It was late autumn, the start of Dungeness crab season, but too soon to melt the butter.
Domoic acid, a neurotoxin produced by algae and linked to warming ocean waters, had recently been found in such high levels in local crabs that the commercial fishing season in parts of Northern California had been delayed.
Some fishermen waited for the go-ahead. Others, good to go, worried that the catch would be scarce.
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What happens when a region’s culinary identity is closely tied to an animal, and that animal is threatened by the mercurial forces of climate change? At the kind of restaurants that aim to be impenetrable bubbles of infinite pleasure, the answer used to be: nothing. The same luxury ingredients were brought in from wherever they were available, and the illusion was maintained.
At Angler, a seafood-focused restaurant that opened in September, close to the water on the Embarcadero, chef Joshua Skenes is redefining the San Francisco fish house with a tightly edited menu. His kitchen, which exults in the seafood of the Pacific Coast, also points to the ways in which many California restaurants are adapting in the face of environmental concerns, directing diners away from predictable pleasures.
James Syhabout, the chef of Commis in Oakland, often surprises customers with edible seaweeds, rather than big-ticket fish. Karen Leibowitz and Anthony Myint’s restaurant, the Perennial, serves farmed sturgeon and trout, raised on vegan feed. These efforts seem small, but they’re necessary: in a study published last week, researchers found that ocean temperatures had broken record highs for several years in a row, warming at a much faster rate than anticipated.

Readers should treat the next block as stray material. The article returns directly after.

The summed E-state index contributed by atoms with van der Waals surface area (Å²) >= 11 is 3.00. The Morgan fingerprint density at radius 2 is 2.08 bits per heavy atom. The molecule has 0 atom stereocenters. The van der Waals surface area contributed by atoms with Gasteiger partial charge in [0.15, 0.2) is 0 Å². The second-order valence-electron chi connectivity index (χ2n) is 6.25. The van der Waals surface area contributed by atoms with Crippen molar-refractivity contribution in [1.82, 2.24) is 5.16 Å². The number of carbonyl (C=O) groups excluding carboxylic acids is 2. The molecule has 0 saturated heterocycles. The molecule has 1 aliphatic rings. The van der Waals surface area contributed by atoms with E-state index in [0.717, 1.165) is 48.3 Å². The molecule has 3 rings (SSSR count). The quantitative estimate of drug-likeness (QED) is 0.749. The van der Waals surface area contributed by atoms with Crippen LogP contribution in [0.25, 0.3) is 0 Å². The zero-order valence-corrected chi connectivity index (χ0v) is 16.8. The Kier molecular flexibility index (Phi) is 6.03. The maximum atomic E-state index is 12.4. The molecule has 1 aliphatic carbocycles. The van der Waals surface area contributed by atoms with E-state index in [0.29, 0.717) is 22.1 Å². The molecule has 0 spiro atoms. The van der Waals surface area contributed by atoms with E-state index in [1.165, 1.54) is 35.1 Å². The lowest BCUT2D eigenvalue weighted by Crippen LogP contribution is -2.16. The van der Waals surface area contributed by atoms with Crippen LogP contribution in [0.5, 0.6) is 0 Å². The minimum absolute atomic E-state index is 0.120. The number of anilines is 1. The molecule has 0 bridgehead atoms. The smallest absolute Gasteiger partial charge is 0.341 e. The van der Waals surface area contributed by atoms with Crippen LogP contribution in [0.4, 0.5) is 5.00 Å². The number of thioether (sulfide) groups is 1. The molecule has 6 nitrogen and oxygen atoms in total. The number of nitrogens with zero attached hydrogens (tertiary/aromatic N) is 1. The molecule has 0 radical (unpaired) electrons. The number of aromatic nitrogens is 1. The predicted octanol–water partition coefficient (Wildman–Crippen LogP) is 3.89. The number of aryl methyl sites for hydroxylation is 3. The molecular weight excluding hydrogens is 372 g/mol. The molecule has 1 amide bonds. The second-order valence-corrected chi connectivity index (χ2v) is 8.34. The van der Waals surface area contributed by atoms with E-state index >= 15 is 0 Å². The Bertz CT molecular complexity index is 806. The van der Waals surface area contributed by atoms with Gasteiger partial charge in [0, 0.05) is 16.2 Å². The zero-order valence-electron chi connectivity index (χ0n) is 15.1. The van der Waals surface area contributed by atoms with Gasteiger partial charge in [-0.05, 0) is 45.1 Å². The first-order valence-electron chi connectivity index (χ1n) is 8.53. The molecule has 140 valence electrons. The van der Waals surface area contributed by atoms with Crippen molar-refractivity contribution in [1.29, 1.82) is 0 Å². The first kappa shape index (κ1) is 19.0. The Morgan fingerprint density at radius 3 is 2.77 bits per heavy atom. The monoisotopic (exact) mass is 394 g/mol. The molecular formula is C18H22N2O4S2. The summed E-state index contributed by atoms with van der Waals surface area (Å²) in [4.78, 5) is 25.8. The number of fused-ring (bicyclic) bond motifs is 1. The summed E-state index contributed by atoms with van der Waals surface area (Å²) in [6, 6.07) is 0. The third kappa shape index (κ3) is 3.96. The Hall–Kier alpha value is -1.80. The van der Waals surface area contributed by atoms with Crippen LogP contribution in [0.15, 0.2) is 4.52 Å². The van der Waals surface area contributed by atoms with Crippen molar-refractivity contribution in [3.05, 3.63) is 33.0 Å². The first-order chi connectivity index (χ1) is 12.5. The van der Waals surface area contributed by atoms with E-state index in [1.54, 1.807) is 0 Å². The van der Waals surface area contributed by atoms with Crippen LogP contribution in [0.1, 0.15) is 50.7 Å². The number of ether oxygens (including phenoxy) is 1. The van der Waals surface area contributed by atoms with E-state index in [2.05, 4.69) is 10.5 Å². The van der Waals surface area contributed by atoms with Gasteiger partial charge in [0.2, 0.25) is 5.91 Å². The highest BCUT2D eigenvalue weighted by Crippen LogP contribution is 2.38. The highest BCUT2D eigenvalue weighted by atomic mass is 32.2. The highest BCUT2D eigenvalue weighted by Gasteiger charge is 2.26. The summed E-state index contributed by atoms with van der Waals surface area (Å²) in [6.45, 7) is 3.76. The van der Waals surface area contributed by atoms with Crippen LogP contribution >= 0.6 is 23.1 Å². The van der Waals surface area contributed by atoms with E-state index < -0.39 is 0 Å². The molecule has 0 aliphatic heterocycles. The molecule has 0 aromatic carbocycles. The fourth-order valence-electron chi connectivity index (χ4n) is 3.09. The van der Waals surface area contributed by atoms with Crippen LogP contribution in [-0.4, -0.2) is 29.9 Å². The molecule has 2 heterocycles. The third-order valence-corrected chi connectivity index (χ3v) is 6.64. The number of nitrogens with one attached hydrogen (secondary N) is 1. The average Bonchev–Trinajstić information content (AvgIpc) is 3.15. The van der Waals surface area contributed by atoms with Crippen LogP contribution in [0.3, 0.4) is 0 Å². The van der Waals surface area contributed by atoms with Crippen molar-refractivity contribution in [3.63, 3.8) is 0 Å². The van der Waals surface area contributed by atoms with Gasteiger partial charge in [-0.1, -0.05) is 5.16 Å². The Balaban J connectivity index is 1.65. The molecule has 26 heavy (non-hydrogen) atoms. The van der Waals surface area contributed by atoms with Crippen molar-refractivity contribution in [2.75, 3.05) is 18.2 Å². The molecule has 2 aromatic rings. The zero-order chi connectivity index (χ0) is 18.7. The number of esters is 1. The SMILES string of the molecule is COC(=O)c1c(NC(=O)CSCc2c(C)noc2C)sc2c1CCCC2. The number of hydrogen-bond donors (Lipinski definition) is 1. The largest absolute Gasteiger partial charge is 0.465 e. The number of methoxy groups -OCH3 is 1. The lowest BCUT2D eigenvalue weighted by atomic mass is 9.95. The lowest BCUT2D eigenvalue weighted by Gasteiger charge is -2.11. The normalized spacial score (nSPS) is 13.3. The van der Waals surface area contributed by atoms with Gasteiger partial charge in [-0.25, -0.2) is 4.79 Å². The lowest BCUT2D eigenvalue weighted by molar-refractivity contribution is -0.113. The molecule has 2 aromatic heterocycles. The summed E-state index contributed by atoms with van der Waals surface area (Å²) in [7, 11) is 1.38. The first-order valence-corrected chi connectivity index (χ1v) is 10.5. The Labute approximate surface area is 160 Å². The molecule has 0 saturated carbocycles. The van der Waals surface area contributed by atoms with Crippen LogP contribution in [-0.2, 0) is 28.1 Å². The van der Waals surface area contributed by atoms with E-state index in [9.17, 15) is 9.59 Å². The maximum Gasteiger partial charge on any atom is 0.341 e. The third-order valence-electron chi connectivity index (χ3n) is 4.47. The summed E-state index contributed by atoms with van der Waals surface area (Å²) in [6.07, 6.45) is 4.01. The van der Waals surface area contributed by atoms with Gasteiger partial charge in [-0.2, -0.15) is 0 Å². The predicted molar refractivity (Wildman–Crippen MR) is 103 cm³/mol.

Skenes, the chef and an owner of Angler, opened his first restaurant, Saison, about a decade ago; it went on to win three Michelin stars. Back then, as a poster boy for the tasting-menu genre, he bought the best international seafood he could find on the market, shipping it in from Tokyo like so many other fine-dining chefs, regardless of the cost.
But over the past few years, Skenes has built relationships with local fishermen and farmers, and now the bulk of his ingredients come directly from people who work along the California coastline. “I asked fishermen to bring me anything alive, anything sustainable, as long as the quality was really high,” he says.